Sunday, August 1, 2010

Asheville and Beyond

The Colburn Museum in Asheville, North Carolina was closing for the the next three days in deference to the surrounding gleeful madness of Bele Chere. That was why I beelined it to town via the Blue Ridge Parkway in deference to the joys of digging at one or two of the numerous collecting spots along the more curcuitous route. In early June, I'd snail mailed the Colburn to question whether the straw colored inclusions within the polished quartz stones pictured at left were really cacoxenite. My contention was that they were not cacoxenite; rather they were goethite. It would appear that either they ignored my letter, or I was wrong.

The dubious inclusions are most prominent in the smaller piece at the top, less so in the rounded stone below it. The lower one appears to be material often touted within the metaphysical world as "super seven," and frequently said to bear inclusions of lepidocrocite and various other minerals. Never mind that The Book of Stones by Simmons and Ahsian credits goethite with "past-life recall, connection with Earth, healing through grief, enhanced soul life, and artistic creativity." I should mention that regardless of labeling, both stones are attractive, and nomenclature should have little bearing on their value. My interest in them arose after purchasing a "cacoxenite in quartz" brooch for my wife this past February from a huckster at Electric Park in Tucson.

The following day, Friday, with temperatures hovering near 100 degrees, I left Asheville and Bele Chere to drive 60 miles to Franklin, North Carolina, which was just as hot, to visit its 44th Annual Gemboree. As in the past, this event features four locations quite close to each other. Much as we described it this time last year in Mineral Bliss, it featured few dealers not oriented entirely toward jewelry, gems, and lapidary rather than minerals. At the outdoor location across from the indoor one in the Macon County Community Center, however, I was fortunate enough to find one dealer with an eclectic selection of mineral specimens from old collections at appealing prices. The smithsonite from the 79 Mine near Hayden, Arizona ahown at right is one of several items I purchased from him. It's an old-timer, collected 31 years ago in 1979. Although the dealer knew as well as I did that apple-green (rather than darker green) crystalized (rather than botroydal) smithsonite from this locality is known to be very dear, he was kind enough to sell it to me as part of a volume deal for an extremely attractive price.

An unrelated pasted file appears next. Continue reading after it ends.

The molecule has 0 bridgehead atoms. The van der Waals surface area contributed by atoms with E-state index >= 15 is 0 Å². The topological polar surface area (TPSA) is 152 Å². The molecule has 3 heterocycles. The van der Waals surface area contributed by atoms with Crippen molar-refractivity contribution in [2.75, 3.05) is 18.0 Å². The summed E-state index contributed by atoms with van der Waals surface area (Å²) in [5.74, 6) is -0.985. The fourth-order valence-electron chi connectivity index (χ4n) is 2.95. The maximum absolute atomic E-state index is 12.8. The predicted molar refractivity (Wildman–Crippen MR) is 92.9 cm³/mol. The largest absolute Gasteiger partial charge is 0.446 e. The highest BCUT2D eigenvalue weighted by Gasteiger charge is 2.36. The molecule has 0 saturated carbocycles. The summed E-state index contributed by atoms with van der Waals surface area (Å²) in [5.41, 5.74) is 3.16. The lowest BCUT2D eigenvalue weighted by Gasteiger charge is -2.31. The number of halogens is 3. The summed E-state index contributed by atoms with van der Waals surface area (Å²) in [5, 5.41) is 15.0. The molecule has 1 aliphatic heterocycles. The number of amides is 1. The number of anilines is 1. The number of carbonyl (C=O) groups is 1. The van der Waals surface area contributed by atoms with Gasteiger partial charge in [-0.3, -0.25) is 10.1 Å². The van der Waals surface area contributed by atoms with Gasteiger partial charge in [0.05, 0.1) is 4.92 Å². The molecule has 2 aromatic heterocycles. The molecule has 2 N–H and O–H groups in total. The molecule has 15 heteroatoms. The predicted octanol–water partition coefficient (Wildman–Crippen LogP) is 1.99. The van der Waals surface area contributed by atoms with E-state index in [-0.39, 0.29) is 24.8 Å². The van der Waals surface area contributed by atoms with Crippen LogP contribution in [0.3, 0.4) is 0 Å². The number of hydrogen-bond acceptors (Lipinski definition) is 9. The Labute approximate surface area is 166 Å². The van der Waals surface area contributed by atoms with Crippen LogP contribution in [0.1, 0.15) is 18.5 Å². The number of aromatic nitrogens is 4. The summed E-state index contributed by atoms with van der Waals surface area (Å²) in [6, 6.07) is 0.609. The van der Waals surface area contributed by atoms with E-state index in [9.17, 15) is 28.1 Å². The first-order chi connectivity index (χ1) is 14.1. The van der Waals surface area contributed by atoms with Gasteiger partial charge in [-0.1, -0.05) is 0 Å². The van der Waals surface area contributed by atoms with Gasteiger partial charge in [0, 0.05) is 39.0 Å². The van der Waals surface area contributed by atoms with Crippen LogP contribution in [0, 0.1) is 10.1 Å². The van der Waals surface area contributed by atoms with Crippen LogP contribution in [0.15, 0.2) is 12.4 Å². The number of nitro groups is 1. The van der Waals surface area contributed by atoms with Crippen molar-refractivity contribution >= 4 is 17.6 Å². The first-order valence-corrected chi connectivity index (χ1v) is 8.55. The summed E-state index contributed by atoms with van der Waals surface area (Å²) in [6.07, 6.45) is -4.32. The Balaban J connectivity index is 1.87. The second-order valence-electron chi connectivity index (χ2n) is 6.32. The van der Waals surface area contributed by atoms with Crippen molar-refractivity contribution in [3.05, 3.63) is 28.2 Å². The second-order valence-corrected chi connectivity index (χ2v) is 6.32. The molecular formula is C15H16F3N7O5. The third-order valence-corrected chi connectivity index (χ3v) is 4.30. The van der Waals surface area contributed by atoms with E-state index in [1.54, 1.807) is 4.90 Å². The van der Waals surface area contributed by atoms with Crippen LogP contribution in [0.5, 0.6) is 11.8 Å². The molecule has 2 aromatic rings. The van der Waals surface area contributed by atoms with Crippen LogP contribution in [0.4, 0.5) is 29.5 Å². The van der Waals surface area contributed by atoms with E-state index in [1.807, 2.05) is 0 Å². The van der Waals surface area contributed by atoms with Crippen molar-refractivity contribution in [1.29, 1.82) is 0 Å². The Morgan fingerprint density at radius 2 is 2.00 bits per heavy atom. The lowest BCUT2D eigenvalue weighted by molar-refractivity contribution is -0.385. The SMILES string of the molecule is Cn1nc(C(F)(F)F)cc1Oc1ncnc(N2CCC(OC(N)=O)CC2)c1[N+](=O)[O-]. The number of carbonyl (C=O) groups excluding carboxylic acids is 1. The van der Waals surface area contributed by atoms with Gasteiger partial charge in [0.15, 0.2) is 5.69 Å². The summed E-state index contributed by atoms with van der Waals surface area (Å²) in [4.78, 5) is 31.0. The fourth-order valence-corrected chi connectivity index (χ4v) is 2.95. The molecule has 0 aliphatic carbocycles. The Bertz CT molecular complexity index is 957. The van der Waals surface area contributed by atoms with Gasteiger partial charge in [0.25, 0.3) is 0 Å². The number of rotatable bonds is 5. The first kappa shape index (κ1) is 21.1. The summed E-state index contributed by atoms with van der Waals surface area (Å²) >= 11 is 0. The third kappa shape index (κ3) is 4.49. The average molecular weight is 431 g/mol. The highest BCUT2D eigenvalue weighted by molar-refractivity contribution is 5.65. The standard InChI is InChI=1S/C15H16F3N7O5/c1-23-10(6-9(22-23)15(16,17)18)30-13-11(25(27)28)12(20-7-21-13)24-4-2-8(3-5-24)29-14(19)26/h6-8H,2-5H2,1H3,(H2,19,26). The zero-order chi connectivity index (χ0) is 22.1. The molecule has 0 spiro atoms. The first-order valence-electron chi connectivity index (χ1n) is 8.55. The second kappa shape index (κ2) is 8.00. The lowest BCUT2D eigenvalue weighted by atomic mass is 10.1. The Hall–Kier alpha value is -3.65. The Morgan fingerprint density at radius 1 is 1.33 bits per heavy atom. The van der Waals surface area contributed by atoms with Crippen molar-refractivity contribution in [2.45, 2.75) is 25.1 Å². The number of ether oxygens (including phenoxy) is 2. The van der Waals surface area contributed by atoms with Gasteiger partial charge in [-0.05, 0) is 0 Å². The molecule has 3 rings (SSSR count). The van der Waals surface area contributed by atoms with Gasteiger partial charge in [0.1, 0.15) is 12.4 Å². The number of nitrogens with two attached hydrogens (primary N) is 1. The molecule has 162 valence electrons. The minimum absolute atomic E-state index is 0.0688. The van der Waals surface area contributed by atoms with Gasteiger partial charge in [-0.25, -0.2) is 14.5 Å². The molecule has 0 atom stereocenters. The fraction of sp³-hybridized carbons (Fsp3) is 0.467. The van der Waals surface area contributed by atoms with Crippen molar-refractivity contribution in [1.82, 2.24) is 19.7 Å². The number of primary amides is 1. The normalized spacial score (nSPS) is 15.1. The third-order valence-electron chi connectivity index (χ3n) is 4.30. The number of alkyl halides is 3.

My late afternoon arrival back in Asheville allowed for time to catch the Trainwrecks playing their unique version of "dirty funk" at a stage just a block from my hotel. From there it was a five minute walk to Limones at 13 Eagle Street to sip a Maya Margarita made with mezcal, tamarind juice, orange juice, and cointreau followed by a plate of seabass with parsnip puree, haricot vertes, mango salsa, and passion fruit chipotle sauce. I then passed on dessert to walk two blocks south to catch Southern Culture on the Skids close down the day's entertainment.

The next day (Saturday) and night, I spent in Asheville, before leaving the merriment behind on Sunday in time to visit to the Little Pine Garnet Mine in Madison County about twenty miles northwest of town. The next Mineral Bliss post will cover those two days.

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